What if a sizable portion of global economic activity rests on magical thinking?
By Matt Taibbi and cross-posted from Rolling Stone.
Two summers ago, the head of Britain’s Financial Conduct Authority, Andrew Bailey, made news when he announced that LIBOR – the leading benchmark for setting global interest rates – had a “sustainability” issue. The rate is supposed to measure the rate at which banks borrow from each other, but Bailey said it wasn’t based on real borrowing.
“The absence of active underlying markets raises a serious question about the sustainability of the LIBOR benchmarks,” he said. “If an active market does not exist, how can even the best run benchmark measure it?”
These comments by a senior British regulator were draped in enough jargon that they barely reached non-financial audiences. Still, it was jarring.
LIBOR, the London Interbank Offered Rate, helps set rates for hundreds of trillions of dollars worth of financial instruments, including swaps, annuities, credit cards, mortgages and other products. If Bailey was right, it meant a sizable portion of global economic activity rested on magical thinking.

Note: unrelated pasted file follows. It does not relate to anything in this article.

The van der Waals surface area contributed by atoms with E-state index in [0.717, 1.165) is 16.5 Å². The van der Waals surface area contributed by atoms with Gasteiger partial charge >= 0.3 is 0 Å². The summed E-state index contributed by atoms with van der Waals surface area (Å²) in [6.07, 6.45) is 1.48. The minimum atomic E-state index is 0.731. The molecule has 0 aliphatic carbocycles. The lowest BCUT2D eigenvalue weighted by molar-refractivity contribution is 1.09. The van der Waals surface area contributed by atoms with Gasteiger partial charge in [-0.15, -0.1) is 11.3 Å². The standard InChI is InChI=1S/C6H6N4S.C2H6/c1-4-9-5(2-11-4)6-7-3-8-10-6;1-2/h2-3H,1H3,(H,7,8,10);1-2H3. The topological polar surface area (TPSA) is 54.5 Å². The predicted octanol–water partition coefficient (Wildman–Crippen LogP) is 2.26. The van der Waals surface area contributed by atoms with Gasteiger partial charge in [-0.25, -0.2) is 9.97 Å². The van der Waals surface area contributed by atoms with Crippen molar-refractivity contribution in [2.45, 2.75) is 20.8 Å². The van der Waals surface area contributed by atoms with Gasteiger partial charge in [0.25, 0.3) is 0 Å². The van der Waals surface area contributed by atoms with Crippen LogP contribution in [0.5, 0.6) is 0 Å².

A secondary concern involved manipulation. If banks were inventing numbers to submit to the LIBOR committee, could they not also be manipulating rates to line pockets? Bailey didn’t delve in that direction, but the possibility certainly seemed to exist that the world’s major investors – including localities and pension funds – were being systematically ripped off
At the time, I joked Bailey’s comments might inspire a pan-civilization lawsuit called Earth v. Banks. It hasn’t come to that did, but a class of investors and retirement funds including Putnam Bank and the Hawaii Sheet Metal Workers Pension Fund did recently bring an antitrust suit alleging just such a scheme. The July 1 complaint is an amended version of a class action suit originally filed earlier this year….